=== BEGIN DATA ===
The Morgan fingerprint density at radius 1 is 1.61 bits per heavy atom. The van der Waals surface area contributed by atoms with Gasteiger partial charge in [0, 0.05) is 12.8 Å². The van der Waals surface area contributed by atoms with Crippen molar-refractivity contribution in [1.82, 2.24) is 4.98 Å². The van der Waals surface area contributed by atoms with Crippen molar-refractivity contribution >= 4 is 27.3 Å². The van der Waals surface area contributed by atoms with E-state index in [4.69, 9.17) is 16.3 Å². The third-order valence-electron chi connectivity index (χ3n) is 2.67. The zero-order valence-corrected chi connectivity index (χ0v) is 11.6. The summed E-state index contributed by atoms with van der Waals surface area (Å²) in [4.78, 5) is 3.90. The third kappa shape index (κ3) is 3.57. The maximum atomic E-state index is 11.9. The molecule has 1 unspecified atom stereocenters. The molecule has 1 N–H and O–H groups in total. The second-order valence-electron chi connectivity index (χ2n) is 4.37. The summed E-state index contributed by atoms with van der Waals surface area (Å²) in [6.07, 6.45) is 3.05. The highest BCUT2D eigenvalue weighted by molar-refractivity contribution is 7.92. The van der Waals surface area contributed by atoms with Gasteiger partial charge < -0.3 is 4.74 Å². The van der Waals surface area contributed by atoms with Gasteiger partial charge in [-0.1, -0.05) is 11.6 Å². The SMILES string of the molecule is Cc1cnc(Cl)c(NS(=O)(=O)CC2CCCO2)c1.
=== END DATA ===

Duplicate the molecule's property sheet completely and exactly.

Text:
The Morgan fingerprint density at radius 1 is 1.61 bits per heavy atom. The van der Waals surface area contributed by atoms with Gasteiger partial charge in [0, 0.05) is 12.8 Å². The van der Waals surface area contributed by atoms with Crippen molar-refractivity contribution in [1.82, 2.24) is 4.98 Å². The van der Waals surface area contributed by atoms with Crippen molar-refractivity contribution >= 4 is 27.3 Å². The van der Waals surface area contributed by atoms with E-state index in [4.69, 9.17) is 16.3 Å². The third-order valence-electron chi connectivity index (χ3n) is 2.67. The zero-order valence-corrected chi connectivity index (χ0v) is 11.6. The summed E-state index contributed by atoms with van der Waals surface area (Å²) in [4.78, 5) is 3.90. The third kappa shape index (κ3) is 3.57. The maximum atomic E-state index is 11.9. The molecule has 1 unspecified atom stereocenters. The molecule has 1 N–H and O–H groups in total. The second-order valence-electron chi connectivity index (χ2n) is 4.37. The summed E-state index contributed by atoms with van der Waals surface area (Å²) in [6.07, 6.45) is 3.05. The highest BCUT2D eigenvalue weighted by molar-refractivity contribution is 7.92. The van der Waals surface area contributed by atoms with Gasteiger partial charge < -0.3 is 4.74 Å². The van der Waals surface area contributed by atoms with Gasteiger partial charge in [-0.1, -0.05) is 11.6 Å². The SMILES string of the molecule is Cc1cnc(Cl)c(NS(=O)(=O)CC2CCCO2)c1.